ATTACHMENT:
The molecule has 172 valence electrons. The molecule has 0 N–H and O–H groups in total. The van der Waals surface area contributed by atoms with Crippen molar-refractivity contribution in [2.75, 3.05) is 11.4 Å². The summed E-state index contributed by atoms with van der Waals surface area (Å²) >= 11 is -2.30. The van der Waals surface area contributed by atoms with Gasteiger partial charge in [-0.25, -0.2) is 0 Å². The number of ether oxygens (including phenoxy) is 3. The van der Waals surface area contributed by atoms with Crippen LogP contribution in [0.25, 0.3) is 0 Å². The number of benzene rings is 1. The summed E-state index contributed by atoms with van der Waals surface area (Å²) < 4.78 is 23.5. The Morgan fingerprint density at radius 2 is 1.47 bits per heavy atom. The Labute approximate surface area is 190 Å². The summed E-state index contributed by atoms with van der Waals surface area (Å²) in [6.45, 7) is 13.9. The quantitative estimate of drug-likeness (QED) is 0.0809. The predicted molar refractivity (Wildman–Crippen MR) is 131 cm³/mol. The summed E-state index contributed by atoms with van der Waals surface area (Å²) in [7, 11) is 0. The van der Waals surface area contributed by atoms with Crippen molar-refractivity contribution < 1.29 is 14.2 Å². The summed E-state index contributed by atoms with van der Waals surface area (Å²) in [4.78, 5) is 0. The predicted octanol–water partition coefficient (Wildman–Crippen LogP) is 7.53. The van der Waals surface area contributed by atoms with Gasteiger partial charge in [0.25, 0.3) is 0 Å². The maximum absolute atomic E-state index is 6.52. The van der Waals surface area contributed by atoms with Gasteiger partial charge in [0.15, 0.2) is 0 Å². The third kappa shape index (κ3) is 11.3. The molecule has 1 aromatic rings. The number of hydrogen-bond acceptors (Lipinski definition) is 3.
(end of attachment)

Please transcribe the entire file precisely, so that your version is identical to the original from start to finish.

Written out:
The molecule has 172 valence electrons. The molecule has 0 N–H and O–H groups in total. The van der Waals surface area contributed by atoms with Crippen molar-refractivity contribution in [2.75, 3.05) is 11.4 Å². The summed E-state index contributed by atoms with van der Waals surface area (Å²) >= 11 is -2.30. The van der Waals surface area contributed by atoms with Gasteiger partial charge in [-0.25, -0.2) is 0 Å². The number of ether oxygens (including phenoxy) is 3. The van der Waals surface area contributed by atoms with Crippen LogP contribution in [0.25, 0.3) is 0 Å². The number of benzene rings is 1. The summed E-state index contributed by atoms with van der Waals surface area (Å²) < 4.78 is 23.5. The Morgan fingerprint density at radius 2 is 1.47 bits per heavy atom. The Labute approximate surface area is 190 Å². The summed E-state index contributed by atoms with van der Waals surface area (Å²) in [6.45, 7) is 13.9. The quantitative estimate of drug-likeness (QED) is 0.0809. The predicted molar refractivity (Wildman–Crippen MR) is 131 cm³/mol. The summed E-state index contributed by atoms with van der Waals surface area (Å²) in [7, 11) is 0. The van der Waals surface area contributed by atoms with Crippen molar-refractivity contribution < 1.29 is 14.2 Å². The summed E-state index contributed by atoms with van der Waals surface area (Å²) in [4.78, 5) is 0. The predicted octanol–water partition coefficient (Wildman–Crippen LogP) is 7.53. The van der Waals surface area contributed by atoms with Gasteiger partial charge in [0.25, 0.3) is 0 Å². The maximum absolute atomic E-state index is 6.52. The van der Waals surface area contributed by atoms with Gasteiger partial charge in [0.15, 0.2) is 0 Å². The third kappa shape index (κ3) is 11.3. The molecule has 1 aromatic rings. The number of hydrogen-bond acceptors (Lipinski definition) is 3.